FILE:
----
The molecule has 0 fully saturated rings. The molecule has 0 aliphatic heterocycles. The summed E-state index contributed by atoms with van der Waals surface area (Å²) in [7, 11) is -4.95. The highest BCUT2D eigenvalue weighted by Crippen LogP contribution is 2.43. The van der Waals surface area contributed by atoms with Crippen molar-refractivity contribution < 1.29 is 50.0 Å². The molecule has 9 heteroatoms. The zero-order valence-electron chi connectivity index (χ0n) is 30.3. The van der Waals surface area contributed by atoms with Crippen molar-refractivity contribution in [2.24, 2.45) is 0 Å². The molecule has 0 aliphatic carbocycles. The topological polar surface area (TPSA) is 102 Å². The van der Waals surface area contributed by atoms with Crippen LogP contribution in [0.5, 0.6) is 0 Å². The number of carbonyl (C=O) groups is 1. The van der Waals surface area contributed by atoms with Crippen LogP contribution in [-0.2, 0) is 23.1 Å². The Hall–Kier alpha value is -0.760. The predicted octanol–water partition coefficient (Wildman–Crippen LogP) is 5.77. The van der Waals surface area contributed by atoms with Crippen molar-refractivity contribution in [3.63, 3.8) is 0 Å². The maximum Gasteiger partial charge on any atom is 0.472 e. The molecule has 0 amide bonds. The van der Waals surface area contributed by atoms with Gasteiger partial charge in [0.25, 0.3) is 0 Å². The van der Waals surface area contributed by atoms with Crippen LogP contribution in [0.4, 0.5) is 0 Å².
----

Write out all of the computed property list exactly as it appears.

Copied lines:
The molecule has 0 fully saturated rings. The molecule has 0 aliphatic heterocycles. The summed E-state index contributed by atoms with van der Waals surface area (Å²) in [7, 11) is -4.95. The highest BCUT2D eigenvalue weighted by Crippen LogP contribution is 2.43. The van der Waals surface area contributed by atoms with Crippen molar-refractivity contribution < 1.29 is 50.0 Å². The molecule has 9 heteroatoms. The zero-order valence-electron chi connectivity index (χ0n) is 30.3. The van der Waals surface area contributed by atoms with Crippen molar-refractivity contribution in [2.24, 2.45) is 0 Å². The molecule has 0 aliphatic carbocycles. The topological polar surface area (TPSA) is 102 Å². The van der Waals surface area contributed by atoms with Crippen LogP contribution in [0.5, 0.6) is 0 Å². The number of carbonyl (C=O) groups is 1. The van der Waals surface area contributed by atoms with Crippen LogP contribution in [-0.2, 0) is 23.1 Å². The Hall–Kier alpha value is -0.760. The predicted octanol–water partition coefficient (Wildman–Crippen LogP) is 5.77. The van der Waals surface area contributed by atoms with Crippen molar-refractivity contribution in [3.63, 3.8) is 0 Å². The maximum Gasteiger partial charge on any atom is 0.472 e. The molecule has 0 amide bonds. The van der Waals surface area contributed by atoms with Gasteiger partial charge in [0.25, 0.3) is 0 Å². The van der Waals surface area contributed by atoms with Crippen LogP contribution in [0.4, 0.5) is 0 Å².